By accepting the game for what it was, Pelé showed us sport at its full, idyllic potential.
When I think of Michael Jordan, it’s the up-and-under layup against the Lakers. For Maradona, it’s the goal he didn’t score with his hand against England. For Babe Ruth, the called shot. But for Pelé, I just think of soccer—no more, no less.
And it’s not for a lack of signature moments. After all, we’re talking about freaking Pelé. There’s the goal: a 17-year-old in the ’58 World Cup final against Sweden, controls with his chest, lobs the ball over a defender’s head, and smashes it into the bottom corner. Seventeen.
Or the famous miss, where his feint tilted the world, sending everyone—spectators and players alike—the wrong way.
The moments are there; they’re just not enough.
Pelé what? What’s his last name? He didn’t have one? Why not? No one ever answered with anything more than “He just doesn’t.”
He had no last name, and I didn’t want mine. That was freaking cool.
Pelé was the beginning and the end of pop soccer culture as I started playing the game—mainly because my coaches were cops, lawyers, and carpenters—dads who didn’t know the first thing about the sport other than the Cosmos, toe-balls, and no-hands. Pelé was the only name they knew. They remembered him as the best, so he was.
Then Brazil won the World Cup in ’94—the first games I can remember watching. I was 6. I ran out into my backyard, screaming, when Roberto Baggio’s beautiful mullet sent his penalty kick over the crossbar. I expected screams from around the neighborhood, but I found silence. I put two stolen traffic cones up against our fence, kicked a ball against it, ran around, and watched myself do the “rock the baby” celebration in our kitchen window.
At the time, it just made true all this Pelé stuff I’d heard: Brazil is cool. They dance and laugh around the field. Their jerseys are yellow. They pretend to put babies to sleep when they score. Pelé must be awesome.
Pelé wasn’t even involved—well, not directly at least—with the ’94 team. They played a decidedly unattractive, un-Brazilian game, but I didn’t realize that. And I didn’t give a shit. Their win only bolstered the legend. Pelé is from Brazil. Brazil won the World Cup. That’s all I needed to know. They were the Bulls and he was a really old Michael Jordan—except I loved Pelé.
But Jordan isn’t Pelé.
Think of the greatest athletes—Jordan, Maradona, Ruth, even Usain Bolt. They’re all interlopers. None of them belong. They trespassed into their sports and blew them apart. They ripped to pieces the conceptions about how the game should be played, creating unseen angles and outcomes that should’ve been impossible. They existed outside of their sports, forcing the game to mold to their abilities or risk being left behind.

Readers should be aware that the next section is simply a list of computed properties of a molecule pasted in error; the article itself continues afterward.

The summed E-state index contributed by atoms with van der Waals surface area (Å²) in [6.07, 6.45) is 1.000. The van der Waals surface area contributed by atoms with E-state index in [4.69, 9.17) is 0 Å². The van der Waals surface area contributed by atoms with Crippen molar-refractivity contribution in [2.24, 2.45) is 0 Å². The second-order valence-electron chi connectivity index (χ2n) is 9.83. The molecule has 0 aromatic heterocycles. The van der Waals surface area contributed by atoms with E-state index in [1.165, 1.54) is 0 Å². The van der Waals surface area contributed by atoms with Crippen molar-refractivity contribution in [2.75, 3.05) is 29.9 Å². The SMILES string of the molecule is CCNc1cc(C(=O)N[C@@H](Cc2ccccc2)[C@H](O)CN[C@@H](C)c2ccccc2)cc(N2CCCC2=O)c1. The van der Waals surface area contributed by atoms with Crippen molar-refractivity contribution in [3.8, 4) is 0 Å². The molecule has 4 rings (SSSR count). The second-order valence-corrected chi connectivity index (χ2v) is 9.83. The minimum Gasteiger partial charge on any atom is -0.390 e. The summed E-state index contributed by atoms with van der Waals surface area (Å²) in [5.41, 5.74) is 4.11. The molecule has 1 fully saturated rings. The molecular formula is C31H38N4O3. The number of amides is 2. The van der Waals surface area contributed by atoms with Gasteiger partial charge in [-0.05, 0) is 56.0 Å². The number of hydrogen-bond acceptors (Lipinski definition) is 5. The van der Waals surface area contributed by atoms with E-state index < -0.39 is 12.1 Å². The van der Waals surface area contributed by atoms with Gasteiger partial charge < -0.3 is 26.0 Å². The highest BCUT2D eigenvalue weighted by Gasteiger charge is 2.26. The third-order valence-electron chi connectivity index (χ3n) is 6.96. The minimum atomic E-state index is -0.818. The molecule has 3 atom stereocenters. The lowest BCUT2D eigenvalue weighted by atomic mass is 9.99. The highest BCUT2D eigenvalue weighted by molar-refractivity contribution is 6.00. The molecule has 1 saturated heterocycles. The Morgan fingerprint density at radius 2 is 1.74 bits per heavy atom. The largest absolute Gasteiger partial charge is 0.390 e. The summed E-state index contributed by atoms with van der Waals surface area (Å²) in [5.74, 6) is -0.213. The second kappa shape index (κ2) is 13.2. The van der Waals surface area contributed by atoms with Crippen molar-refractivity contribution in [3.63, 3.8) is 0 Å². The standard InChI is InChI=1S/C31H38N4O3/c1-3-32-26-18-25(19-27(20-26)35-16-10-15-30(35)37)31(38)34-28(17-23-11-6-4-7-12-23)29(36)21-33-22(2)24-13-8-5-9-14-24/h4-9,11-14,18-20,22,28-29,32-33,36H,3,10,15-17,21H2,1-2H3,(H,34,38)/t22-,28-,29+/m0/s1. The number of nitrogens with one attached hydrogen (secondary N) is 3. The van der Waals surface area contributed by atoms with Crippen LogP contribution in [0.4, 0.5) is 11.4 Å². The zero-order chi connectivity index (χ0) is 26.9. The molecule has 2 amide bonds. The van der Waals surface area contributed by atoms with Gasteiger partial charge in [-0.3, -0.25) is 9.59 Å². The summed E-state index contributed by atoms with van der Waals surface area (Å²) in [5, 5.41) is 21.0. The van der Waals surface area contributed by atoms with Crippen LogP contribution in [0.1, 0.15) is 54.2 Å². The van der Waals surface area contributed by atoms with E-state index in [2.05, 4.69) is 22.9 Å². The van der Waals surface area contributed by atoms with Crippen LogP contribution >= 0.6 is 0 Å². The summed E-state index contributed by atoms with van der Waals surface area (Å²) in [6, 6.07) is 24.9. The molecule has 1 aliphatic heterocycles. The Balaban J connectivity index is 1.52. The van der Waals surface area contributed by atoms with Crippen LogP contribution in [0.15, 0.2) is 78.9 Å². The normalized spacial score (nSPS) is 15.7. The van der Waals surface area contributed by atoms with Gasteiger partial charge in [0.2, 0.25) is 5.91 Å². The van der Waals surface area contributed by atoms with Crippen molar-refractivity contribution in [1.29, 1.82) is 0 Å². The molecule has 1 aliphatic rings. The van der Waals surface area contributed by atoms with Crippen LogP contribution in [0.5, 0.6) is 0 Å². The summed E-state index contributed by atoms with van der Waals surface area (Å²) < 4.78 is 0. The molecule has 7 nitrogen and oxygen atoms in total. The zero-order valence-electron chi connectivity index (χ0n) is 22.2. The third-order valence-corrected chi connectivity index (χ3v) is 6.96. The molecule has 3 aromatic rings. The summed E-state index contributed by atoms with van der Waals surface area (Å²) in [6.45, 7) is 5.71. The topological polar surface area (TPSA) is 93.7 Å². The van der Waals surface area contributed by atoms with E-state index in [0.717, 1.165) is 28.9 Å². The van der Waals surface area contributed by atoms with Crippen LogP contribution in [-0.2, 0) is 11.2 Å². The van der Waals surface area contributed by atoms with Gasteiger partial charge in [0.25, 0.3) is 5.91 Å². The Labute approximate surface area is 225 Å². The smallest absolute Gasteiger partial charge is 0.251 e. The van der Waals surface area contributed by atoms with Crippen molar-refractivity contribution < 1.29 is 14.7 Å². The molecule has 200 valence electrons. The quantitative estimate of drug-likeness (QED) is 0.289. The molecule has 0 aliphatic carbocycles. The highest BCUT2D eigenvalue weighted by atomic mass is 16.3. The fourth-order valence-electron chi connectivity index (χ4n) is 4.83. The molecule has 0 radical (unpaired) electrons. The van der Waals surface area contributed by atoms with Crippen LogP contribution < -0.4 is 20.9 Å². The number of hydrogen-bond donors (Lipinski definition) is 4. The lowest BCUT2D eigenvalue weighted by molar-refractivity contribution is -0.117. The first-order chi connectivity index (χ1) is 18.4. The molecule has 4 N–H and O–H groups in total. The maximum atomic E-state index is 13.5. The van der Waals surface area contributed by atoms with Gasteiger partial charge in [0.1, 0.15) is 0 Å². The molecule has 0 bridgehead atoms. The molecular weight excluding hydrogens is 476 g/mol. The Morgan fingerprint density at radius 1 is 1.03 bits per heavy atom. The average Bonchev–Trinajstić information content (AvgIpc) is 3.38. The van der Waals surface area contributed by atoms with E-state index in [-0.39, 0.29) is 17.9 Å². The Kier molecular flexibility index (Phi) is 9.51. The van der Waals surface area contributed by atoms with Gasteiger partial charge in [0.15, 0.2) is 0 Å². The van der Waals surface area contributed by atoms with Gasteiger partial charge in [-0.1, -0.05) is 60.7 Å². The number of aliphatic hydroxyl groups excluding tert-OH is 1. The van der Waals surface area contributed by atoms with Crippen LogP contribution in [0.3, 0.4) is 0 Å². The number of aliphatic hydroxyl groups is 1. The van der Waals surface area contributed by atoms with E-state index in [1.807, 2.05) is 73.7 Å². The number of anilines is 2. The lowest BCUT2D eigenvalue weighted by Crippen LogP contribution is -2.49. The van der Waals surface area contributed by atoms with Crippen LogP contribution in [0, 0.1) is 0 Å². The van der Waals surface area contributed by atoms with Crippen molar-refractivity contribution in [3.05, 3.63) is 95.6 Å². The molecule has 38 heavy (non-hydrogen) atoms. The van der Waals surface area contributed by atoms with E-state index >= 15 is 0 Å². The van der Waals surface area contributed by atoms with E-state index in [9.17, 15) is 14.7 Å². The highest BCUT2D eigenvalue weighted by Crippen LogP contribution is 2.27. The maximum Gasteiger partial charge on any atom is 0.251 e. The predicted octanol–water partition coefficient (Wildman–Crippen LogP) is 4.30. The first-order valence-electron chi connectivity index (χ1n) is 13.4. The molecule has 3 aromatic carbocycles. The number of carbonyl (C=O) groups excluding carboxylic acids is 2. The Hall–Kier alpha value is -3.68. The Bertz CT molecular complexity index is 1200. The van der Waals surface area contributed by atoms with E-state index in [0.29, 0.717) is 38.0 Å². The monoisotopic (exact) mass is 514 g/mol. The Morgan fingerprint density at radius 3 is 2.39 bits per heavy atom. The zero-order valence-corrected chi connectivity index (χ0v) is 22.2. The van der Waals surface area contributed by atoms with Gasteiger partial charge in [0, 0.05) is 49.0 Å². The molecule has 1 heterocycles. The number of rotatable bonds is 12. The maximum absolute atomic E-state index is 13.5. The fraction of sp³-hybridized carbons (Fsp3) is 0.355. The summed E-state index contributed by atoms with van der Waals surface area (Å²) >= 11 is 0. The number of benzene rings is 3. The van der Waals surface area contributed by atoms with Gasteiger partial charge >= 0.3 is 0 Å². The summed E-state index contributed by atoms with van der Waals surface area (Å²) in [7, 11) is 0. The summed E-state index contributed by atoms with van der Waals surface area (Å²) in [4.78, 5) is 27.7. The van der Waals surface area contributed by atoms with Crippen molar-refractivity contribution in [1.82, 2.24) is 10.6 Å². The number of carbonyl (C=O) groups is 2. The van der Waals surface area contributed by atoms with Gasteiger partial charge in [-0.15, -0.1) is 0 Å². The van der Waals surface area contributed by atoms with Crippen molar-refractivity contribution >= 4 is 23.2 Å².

Not a physical freak, Pelé was physically ideal. Five-eight with hulking thighs and calves: a body seemingly made to play soccer. He didn’t flip the game upside down or break it open. Rather, he made it his by being a part of it. No one, in any sport, read the flow of the game as well as he did, gently moving into dangerous positions or shifting a defender’s momentum before he’d taken a step.
Tommy Craggs has written about basketball players who “excel within the game’s given parameters, who master its angles rather than invent new ones.” Pelé did this, but he took it a step further. So fully immersed within the game’s parameters, he created new angles by using the game against itself. By accepting the game for what it was, he showed us sport at its full, idyllic potential. He didn’t react to what he was given or make the game react to him. He reacted with the game, simultaneously moving to its rhythm.
Brian Phillips at the Run of Play writes, “Pelé is just so omnipresent that praising him feels superfluous.” And it does seem that way. Am I really writing about Pelé? The Pelé? What’s there to say that hasn’t been said? It’s so obvious, that it’s hard to explain.
I wasn’t sure why I thought Pelé was so important back when I was picking my nose, eating flowers and boogers, and occasionally kicking the ball if it rolled by. I heard the name and let my mind run with it. But thinking back, there’s a reason why a long-retired Brazilian soccer player meant so much to a 6-year-old kid living on Long Island.
He is the game. Even if I had never heard of Pelé and never recreated the ’94 World Cup against a fence, he still would’ve been just as important to me. The most complete example of what the game can be, Pelé influences anyone who plays, whether they know it or not. He’s lived in the game since he first touched a ball, and he has ever since.